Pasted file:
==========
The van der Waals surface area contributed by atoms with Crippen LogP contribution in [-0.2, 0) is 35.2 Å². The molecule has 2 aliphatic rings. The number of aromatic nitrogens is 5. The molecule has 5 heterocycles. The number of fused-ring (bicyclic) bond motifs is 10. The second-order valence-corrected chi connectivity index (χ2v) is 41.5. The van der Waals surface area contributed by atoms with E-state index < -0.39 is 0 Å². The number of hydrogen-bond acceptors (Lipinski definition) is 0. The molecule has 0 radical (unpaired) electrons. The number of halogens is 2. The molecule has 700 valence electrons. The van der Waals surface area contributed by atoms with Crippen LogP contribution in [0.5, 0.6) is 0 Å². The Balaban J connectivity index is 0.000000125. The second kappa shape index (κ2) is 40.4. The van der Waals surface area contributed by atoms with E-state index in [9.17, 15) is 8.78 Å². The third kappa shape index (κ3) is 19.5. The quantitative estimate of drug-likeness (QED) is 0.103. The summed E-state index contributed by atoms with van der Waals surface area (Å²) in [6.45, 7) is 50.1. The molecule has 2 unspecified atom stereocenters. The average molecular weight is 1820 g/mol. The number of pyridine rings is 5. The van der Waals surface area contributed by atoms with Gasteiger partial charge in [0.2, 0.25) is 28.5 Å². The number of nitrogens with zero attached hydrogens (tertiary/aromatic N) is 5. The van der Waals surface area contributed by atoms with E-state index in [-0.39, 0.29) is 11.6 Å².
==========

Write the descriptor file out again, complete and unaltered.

The van der Waals surface area contributed by atoms with Crippen LogP contribution in [-0.2, 0) is 35.2 Å². The molecule has 2 aliphatic rings. The number of aromatic nitrogens is 5. The molecule has 5 heterocycles. The number of fused-ring (bicyclic) bond motifs is 10. The second-order valence-corrected chi connectivity index (χ2v) is 41.5. The van der Waals surface area contributed by atoms with E-state index < -0.39 is 0 Å². The number of hydrogen-bond acceptors (Lipinski definition) is 0. The molecule has 0 radical (unpaired) electrons. The number of halogens is 2. The molecule has 700 valence electrons. The van der Waals surface area contributed by atoms with Crippen LogP contribution in [0.5, 0.6) is 0 Å². The Balaban J connectivity index is 0.000000125. The second kappa shape index (κ2) is 40.4. The van der Waals surface area contributed by atoms with E-state index in [9.17, 15) is 8.78 Å². The third kappa shape index (κ3) is 19.5. The quantitative estimate of drug-likeness (QED) is 0.103. The summed E-state index contributed by atoms with van der Waals surface area (Å²) in [6.45, 7) is 50.1. The molecule has 2 unspecified atom stereocenters. The average molecular weight is 1820 g/mol. The number of pyridine rings is 5. The van der Waals surface area contributed by atoms with Gasteiger partial charge in [0.2, 0.25) is 28.5 Å². The number of nitrogens with zero attached hydrogens (tertiary/aromatic N) is 5. The van der Waals surface area contributed by atoms with E-state index in [-0.39, 0.29) is 11.6 Å².